Rosehill Cottage Kitchen Reno: Why We’re Doing This Now

Well, I didn’t expect to be writing a kitchen reno update post, but here we are. 

Yes, I always wanted to renovate the kitchen at Rosehill Cottage. But, when we first bought it, we replaced the flooring, had the cabinets painted, replaced the hardware and the ceiling fixture, and called it a day. We figured we’d do a bigger renovation in the future. 

The cottage had other plans. First, some of the appliances started to give out. Fine, we expected that, appliances don’t last forever. They looked significantly newer than they actually were — turns out appliance styles haven’t evolved significantly in the past couple of decades. Replacing those wasn’t anything that was going to move the needle in terms of the look. And that was fine! I didn’t feel like the kitchen looked dated, particularly with the cabinets painted, it just wasn’t quite my style in terms of the counter and backsplash.

When the Renovation Flood Gates Opened

Then the cold snap over Christmas happened. We were at the cottage for 2 nights ahead of the holidays, and headed to Richmond on Christmas Eve afternoon. With temperatures plummeting into the teens, we took precautious, knowing pipes freezing was a possibility. But apparently it wasn’t enough.

Our Christmas guests checked in Christmas morning. Then we get a DM through VRBO…

“Don’t be alarmed, but I think your pipes burst.” Seconds later, a call (because a pipe burst is, in fact, a reason for alarm). 

That is exactly what happened and our guests were amazing, so much more than they needed to be — if they hadn’t been there or hadn’t been so incredibly willing to help, it could have been so much worse. We walked them through turning off the water, they did what they could to mitigate the initial flooding, and then headed out (don’t worry, we refunded them and are giving them a free stay!). We, thankfully, were in Richmond, so much closer than if we’d be in DC, and got down there within an hour and a half.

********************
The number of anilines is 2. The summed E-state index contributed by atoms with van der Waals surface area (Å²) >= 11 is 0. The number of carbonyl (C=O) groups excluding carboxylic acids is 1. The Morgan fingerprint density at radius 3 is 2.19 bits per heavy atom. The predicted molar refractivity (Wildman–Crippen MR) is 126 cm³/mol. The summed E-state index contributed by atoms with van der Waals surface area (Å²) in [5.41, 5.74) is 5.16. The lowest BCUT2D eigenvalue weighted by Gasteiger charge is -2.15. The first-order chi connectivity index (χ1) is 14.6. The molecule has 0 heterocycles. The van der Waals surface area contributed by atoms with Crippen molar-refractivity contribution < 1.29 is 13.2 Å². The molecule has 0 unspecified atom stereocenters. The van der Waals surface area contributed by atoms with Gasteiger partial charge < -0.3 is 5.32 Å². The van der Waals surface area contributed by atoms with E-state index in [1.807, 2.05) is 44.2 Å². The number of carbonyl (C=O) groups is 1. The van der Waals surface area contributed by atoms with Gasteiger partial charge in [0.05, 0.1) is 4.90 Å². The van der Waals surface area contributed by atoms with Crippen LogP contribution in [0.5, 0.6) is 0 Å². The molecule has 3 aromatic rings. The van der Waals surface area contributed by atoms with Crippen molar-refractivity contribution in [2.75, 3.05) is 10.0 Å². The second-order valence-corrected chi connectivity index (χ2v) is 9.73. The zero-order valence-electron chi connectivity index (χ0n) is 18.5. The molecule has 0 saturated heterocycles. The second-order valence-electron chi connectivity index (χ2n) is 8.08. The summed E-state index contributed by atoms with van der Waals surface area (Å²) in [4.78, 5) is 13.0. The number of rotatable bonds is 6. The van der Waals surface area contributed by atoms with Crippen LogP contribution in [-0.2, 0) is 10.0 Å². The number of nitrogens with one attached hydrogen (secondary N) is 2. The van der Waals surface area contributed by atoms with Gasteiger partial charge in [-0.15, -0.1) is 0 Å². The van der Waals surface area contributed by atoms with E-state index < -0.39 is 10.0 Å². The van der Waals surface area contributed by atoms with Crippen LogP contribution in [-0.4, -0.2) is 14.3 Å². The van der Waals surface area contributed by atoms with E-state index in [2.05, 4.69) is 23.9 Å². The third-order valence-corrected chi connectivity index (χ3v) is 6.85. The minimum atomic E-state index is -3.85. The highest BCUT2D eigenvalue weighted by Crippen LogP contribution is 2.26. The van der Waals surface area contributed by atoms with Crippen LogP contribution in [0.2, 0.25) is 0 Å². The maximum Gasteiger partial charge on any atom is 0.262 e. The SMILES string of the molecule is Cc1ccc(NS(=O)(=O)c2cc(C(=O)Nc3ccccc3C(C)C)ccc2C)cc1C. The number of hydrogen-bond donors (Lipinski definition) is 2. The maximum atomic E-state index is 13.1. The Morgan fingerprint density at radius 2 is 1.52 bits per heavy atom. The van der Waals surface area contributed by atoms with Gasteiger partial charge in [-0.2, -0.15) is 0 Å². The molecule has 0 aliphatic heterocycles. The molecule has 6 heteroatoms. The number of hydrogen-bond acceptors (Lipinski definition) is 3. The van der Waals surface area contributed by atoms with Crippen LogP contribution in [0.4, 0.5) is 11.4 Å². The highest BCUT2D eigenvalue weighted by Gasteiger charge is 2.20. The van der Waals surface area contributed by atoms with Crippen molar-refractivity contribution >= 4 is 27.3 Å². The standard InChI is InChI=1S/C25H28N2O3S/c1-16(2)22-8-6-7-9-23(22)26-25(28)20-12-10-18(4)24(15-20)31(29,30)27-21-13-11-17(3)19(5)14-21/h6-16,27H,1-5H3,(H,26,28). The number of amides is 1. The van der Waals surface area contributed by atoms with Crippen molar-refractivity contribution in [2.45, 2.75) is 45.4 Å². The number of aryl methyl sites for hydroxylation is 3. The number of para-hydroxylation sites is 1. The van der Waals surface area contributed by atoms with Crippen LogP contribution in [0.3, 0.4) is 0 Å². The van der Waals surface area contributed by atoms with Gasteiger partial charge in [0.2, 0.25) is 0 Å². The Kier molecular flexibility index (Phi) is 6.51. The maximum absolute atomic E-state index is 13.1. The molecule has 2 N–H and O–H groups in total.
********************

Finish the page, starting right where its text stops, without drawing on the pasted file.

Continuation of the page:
At first, it didn’t seem so bad. There was flooding and water staining, yes, but it could have been worse.

Or so we thought. 

We scheduled our contractor for this past week, after the last of our January guests that were already booked (we gave all photos and the option to cancel, but they all opted to stay). 

The first day, he thought the same as we did, it would be a quick and easy job. Replace the drywall and ceiling, good to go.

How wrong we were.

rosehill cottage kitchen reno

As soon as he started demo, it became clear that everything behind the walls was wet and severely damaged. Everything needed to be taken out — cabinets, counters, everything. 

That’s how we got here. To basically a full kitchen renovation, with the exception of cabinets, which can almost always be salvaged (and ours are solid wood and still in great condition, so they wouldn’t make sense to get rid of). 

Here’s Our Cottage Kitchen Reno Plan

  • Leaving cabinets and floor plan as is
  • Replacing the countertops with quartz
  • Adding recessed lights
  • Replacing and adding to the under counter lights
  • Adding a pendant light above the sink
  • Removing the wood valance above the sink
  • Replacing the sink with a single basin
  • Replacing the sink faucet with brass
  • Installing a wide wainscoting backsplash
  • Replacing the oven (dishwasher was replaced earlier)
  • Replacing the microwave with one that actually vents outside rather than recirculates 

And, because I know some will ask, no, we can’t open up the kitchen to the living room, as I wanted to do whenever we decided to renovate — we do have to leave one supporting wall, it turns out.

Now, the goal is to get this all done in the next two weeks, before our next booking the first weekend of February. So it’s going to be a sprint to the finish. Wish us luck, and I’ll update when it’s done!

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